In Canada, copyright generally lasted for 50 years after the author's death for authors who died in 1971 or earlier, and now generally lasts for 70 years after the author's death for authors who died in 1972 or later.
In Canada, the works of authors who died in 1971 or earlier are generally in the public domain, while the works of authors who died in 1972 or later are generally still copyrighted. However, see the rules which apply in special cases, as listed below.
If a work was not published, publicly performed or communicated via telecommunication (for short, we will say made public to refer to any of these activities) during an author's lifetime, then the work is a posthumous work.
Different provisions apply depending on when the posthumous work was first made public.
Copyright in these works lasted for 50 years from the year they were first made public. Posthumous works published in 1971 or earlier are in the public domain in Canada.
The copyright for these posthumous works lasts for the longer of the following:
If the work was first made public in 1999 or later (including works that have not yet been made public), then the calculation of the copyright term is not based on the year the work was first made public, but instead on the year of the author's death.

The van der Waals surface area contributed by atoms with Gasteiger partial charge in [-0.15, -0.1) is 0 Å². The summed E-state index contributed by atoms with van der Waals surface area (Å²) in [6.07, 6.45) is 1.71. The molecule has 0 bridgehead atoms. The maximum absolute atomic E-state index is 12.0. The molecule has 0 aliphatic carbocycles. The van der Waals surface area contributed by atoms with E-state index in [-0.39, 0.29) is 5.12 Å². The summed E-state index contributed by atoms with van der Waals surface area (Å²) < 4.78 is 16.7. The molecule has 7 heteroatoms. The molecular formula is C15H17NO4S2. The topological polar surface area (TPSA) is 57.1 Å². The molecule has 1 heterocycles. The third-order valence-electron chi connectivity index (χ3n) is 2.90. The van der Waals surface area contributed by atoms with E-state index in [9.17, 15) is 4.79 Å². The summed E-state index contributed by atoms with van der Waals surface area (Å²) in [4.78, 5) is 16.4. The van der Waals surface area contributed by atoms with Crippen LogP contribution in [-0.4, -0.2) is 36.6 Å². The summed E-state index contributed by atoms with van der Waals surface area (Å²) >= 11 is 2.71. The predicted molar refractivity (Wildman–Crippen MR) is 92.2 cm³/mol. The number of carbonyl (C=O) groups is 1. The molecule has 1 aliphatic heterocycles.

If the author died in 1948 or earlier, then the work is in the public domain, even if first published in 1999 or later (including if it is still unpublished).
If the author died in 1949 or later, then the work's copyright lasts until whichever is longer of the following:
Rule for pre-2023 expirations Anonymous and pseudonymous works were copyrighted for either 75 years from creation or 50 years from first publication, whichever ended earlier. This rule applies for expirations in 2022 and earlier, and works that expired under this rule remain in the public domain. Accordingly, any anonymous or pseudonymous work is in the public domain if it it was either made in 1946 or earlier or published in 1971 or earlier.
Rule for expirations in 2023 and later For expirations in 2023 and later, the following rules apply:
However, if the identity of the anonymous or pseudonymous author becomes commonly known before the copyright expires, the term is calculated according to the rules for known authors. In the case of a work of joint authorship, if any of the authors are known or become known during the period of copyright, the copyright term for that work applies according to the data relating to the author(s) identified during that period.
The Canadian Copyright Act included a version of the rule of the shorter term until its amendment in 2022 (which did not remove any work already in the public domain from the public domain).